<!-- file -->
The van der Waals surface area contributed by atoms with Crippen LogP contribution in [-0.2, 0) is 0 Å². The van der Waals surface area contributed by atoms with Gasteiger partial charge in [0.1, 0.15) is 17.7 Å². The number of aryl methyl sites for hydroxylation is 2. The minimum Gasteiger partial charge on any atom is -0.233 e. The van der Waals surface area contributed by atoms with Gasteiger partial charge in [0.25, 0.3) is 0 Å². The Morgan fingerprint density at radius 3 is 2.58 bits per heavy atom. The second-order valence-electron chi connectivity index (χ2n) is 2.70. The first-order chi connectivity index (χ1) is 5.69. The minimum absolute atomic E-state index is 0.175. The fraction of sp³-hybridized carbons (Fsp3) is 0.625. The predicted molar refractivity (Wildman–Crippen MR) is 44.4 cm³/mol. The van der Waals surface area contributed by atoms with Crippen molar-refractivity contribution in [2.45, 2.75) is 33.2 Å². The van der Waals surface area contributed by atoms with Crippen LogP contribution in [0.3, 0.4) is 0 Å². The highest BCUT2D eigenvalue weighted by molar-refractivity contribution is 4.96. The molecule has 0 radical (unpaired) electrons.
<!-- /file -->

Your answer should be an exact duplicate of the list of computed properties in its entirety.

The van der Waals surface area contributed by atoms with Crippen LogP contribution in [-0.2, 0) is 0 Å². The van der Waals surface area contributed by atoms with Gasteiger partial charge in [0.1, 0.15) is 17.7 Å². The number of aryl methyl sites for hydroxylation is 2. The minimum Gasteiger partial charge on any atom is -0.233 e. The van der Waals surface area contributed by atoms with Gasteiger partial charge in [0.25, 0.3) is 0 Å². The Morgan fingerprint density at radius 3 is 2.58 bits per heavy atom. The second-order valence-electron chi connectivity index (χ2n) is 2.70. The first-order chi connectivity index (χ1) is 5.69. The minimum absolute atomic E-state index is 0.175. The fraction of sp³-hybridized carbons (Fsp3) is 0.625. The predicted molar refractivity (Wildman–Crippen MR) is 44.4 cm³/mol. The van der Waals surface area contributed by atoms with Crippen molar-refractivity contribution in [2.45, 2.75) is 33.2 Å². The van der Waals surface area contributed by atoms with Crippen LogP contribution in [0.3, 0.4) is 0 Å². The highest BCUT2D eigenvalue weighted by molar-refractivity contribution is 4.96. The molecule has 0 radical (unpaired) electrons.